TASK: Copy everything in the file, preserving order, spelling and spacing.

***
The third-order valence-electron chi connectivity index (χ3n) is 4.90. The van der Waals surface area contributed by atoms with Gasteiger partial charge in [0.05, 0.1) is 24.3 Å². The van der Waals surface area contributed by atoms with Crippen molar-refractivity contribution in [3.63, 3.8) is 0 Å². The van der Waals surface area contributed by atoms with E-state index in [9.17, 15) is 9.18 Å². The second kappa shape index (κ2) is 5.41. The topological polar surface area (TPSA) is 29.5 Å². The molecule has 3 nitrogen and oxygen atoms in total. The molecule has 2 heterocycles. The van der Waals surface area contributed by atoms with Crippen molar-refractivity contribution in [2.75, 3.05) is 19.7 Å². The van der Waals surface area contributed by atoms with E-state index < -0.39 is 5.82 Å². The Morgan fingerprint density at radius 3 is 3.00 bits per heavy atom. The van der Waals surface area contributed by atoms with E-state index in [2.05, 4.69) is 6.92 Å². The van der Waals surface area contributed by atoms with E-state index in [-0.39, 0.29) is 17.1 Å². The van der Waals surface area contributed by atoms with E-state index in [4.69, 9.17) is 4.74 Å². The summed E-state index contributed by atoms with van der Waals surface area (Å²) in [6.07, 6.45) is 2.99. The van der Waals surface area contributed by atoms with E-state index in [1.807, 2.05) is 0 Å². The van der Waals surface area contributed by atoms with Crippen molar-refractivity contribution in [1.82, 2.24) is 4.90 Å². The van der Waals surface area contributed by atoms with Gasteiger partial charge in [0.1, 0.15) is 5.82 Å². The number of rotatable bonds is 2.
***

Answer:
The third-order valence-electron chi connectivity index (χ3n) is 4.90. The van der Waals surface area contributed by atoms with Gasteiger partial charge in [0.05, 0.1) is 24.3 Å². The van der Waals surface area contributed by atoms with Crippen molar-refractivity contribution in [3.63, 3.8) is 0 Å². The van der Waals surface area contributed by atoms with E-state index in [9.17, 15) is 9.18 Å². The second kappa shape index (κ2) is 5.41. The topological polar surface area (TPSA) is 29.5 Å². The molecule has 3 nitrogen and oxygen atoms in total. The molecule has 2 heterocycles. The van der Waals surface area contributed by atoms with Crippen molar-refractivity contribution in [2.75, 3.05) is 19.7 Å². The van der Waals surface area contributed by atoms with E-state index < -0.39 is 5.82 Å². The Morgan fingerprint density at radius 3 is 3.00 bits per heavy atom. The van der Waals surface area contributed by atoms with E-state index in [2.05, 4.69) is 6.92 Å². The van der Waals surface area contributed by atoms with E-state index in [-0.39, 0.29) is 17.1 Å². The van der Waals surface area contributed by atoms with E-state index in [4.69, 9.17) is 4.74 Å². The summed E-state index contributed by atoms with van der Waals surface area (Å²) in [6.07, 6.45) is 2.99. The van der Waals surface area contributed by atoms with E-state index in [1.807, 2.05) is 0 Å². The van der Waals surface area contributed by atoms with Crippen molar-refractivity contribution in [1.82, 2.24) is 4.90 Å². The van der Waals surface area contributed by atoms with Gasteiger partial charge in [0.1, 0.15) is 5.82 Å². The number of rotatable bonds is 2.